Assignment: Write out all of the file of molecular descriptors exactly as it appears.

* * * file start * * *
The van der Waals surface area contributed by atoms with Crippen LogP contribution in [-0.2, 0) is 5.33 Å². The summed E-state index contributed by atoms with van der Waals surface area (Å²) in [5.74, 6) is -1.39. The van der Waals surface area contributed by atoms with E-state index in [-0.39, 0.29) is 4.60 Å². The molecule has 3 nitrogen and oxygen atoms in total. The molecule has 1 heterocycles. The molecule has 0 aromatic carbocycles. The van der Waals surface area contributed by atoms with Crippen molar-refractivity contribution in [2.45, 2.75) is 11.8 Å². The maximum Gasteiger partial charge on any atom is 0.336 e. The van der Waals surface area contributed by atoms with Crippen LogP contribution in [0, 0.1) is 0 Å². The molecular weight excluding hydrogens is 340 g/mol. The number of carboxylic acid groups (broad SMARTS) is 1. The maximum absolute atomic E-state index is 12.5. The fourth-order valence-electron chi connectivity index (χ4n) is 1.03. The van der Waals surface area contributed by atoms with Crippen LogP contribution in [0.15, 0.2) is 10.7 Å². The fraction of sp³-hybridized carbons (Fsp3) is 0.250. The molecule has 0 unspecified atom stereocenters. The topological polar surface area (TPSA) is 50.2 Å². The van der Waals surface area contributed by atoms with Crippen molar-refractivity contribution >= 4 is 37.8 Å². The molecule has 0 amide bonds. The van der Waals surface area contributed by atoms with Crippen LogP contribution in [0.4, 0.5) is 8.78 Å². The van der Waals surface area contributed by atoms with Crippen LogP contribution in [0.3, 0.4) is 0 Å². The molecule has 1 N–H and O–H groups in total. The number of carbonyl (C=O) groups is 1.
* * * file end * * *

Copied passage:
The van der Waals surface area contributed by atoms with Crippen LogP contribution in [-0.2, 0) is 5.33 Å². The summed E-state index contributed by atoms with van der Waals surface area (Å²) in [5.74, 6) is -1.39. The van der Waals surface area contributed by atoms with E-state index in [-0.39, 0.29) is 4.60 Å². The molecule has 3 nitrogen and oxygen atoms in total. The molecule has 1 heterocycles. The molecule has 0 aromatic carbocycles. The van der Waals surface area contributed by atoms with Crippen molar-refractivity contribution in [2.45, 2.75) is 11.8 Å². The maximum Gasteiger partial charge on any atom is 0.336 e. The van der Waals surface area contributed by atoms with Crippen LogP contribution in [0, 0.1) is 0 Å². The molecular weight excluding hydrogens is 340 g/mol. The number of carboxylic acid groups (broad SMARTS) is 1. The maximum absolute atomic E-state index is 12.5. The fourth-order valence-electron chi connectivity index (χ4n) is 1.03. The van der Waals surface area contributed by atoms with Crippen LogP contribution in [0.15, 0.2) is 10.7 Å². The fraction of sp³-hybridized carbons (Fsp3) is 0.250. The molecule has 0 unspecified atom stereocenters. The topological polar surface area (TPSA) is 50.2 Å². The van der Waals surface area contributed by atoms with Crippen molar-refractivity contribution >= 4 is 37.8 Å². The molecule has 0 amide bonds. The van der Waals surface area contributed by atoms with Crippen LogP contribution in [0.4, 0.5) is 8.78 Å². The van der Waals surface area contributed by atoms with Crippen LogP contribution in [0.3, 0.4) is 0 Å². The molecule has 1 N–H and O–H groups in total. The number of carbonyl (C=O) groups is 1.